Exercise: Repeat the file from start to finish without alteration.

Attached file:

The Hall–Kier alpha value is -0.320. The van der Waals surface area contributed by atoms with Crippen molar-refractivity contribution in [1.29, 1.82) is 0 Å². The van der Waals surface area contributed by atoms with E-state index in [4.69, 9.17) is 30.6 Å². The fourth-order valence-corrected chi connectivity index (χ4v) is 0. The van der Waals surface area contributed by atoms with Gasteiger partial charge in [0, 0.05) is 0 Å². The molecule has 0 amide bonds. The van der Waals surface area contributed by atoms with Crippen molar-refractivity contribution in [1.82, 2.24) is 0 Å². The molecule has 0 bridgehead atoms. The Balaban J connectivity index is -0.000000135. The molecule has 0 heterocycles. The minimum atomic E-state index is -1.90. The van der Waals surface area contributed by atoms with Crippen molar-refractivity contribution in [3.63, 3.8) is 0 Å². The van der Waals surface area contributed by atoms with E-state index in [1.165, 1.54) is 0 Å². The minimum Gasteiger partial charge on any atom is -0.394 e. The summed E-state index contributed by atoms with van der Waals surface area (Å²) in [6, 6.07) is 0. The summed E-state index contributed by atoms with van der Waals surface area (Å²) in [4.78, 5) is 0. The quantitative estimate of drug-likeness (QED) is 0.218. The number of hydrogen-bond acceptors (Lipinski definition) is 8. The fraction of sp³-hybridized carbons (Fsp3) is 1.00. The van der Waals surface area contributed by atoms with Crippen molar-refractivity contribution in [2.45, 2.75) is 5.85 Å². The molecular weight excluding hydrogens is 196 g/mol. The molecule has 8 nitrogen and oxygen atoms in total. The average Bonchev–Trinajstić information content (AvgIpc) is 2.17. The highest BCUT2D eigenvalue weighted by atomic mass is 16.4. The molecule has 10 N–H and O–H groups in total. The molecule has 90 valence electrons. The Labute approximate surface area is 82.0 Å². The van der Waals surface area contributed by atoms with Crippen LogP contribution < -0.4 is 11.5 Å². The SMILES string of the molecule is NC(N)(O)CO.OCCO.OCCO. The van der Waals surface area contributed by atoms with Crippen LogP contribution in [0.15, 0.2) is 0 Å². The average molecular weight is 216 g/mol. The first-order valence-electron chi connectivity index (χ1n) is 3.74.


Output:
The Hall–Kier alpha value is -0.320. The van der Waals surface area contributed by atoms with Crippen molar-refractivity contribution in [1.29, 1.82) is 0 Å². The van der Waals surface area contributed by atoms with E-state index in [4.69, 9.17) is 30.6 Å². The fourth-order valence-corrected chi connectivity index (χ4v) is 0. The van der Waals surface area contributed by atoms with Gasteiger partial charge in [0, 0.05) is 0 Å². The molecule has 0 amide bonds. The van der Waals surface area contributed by atoms with Crippen molar-refractivity contribution in [1.82, 2.24) is 0 Å². The molecule has 0 bridgehead atoms. The Balaban J connectivity index is -0.000000135. The molecule has 0 heterocycles. The minimum atomic E-state index is -1.90. The van der Waals surface area contributed by atoms with Crippen molar-refractivity contribution in [3.63, 3.8) is 0 Å². The van der Waals surface area contributed by atoms with E-state index in [1.165, 1.54) is 0 Å². The minimum Gasteiger partial charge on any atom is -0.394 e. The summed E-state index contributed by atoms with van der Waals surface area (Å²) in [6, 6.07) is 0. The summed E-state index contributed by atoms with van der Waals surface area (Å²) in [4.78, 5) is 0. The quantitative estimate of drug-likeness (QED) is 0.218. The number of hydrogen-bond acceptors (Lipinski definition) is 8. The fraction of sp³-hybridized carbons (Fsp3) is 1.00. The van der Waals surface area contributed by atoms with Crippen molar-refractivity contribution in [2.45, 2.75) is 5.85 Å². The molecular weight excluding hydrogens is 196 g/mol. The molecule has 8 nitrogen and oxygen atoms in total. The average Bonchev–Trinajstić information content (AvgIpc) is 2.17. The highest BCUT2D eigenvalue weighted by atomic mass is 16.4. The molecule has 10 N–H and O–H groups in total. The molecule has 90 valence electrons. The Labute approximate surface area is 82.0 Å². The van der Waals surface area contributed by atoms with Crippen LogP contribution < -0.4 is 11.5 Å². The SMILES string of the molecule is NC(N)(O)CO.OCCO.OCCO. The van der Waals surface area contributed by atoms with Crippen LogP contribution in [0.15, 0.2) is 0 Å². The average molecular weight is 216 g/mol. The first-order valence-electron chi connectivity index (χ1n) is 3.74.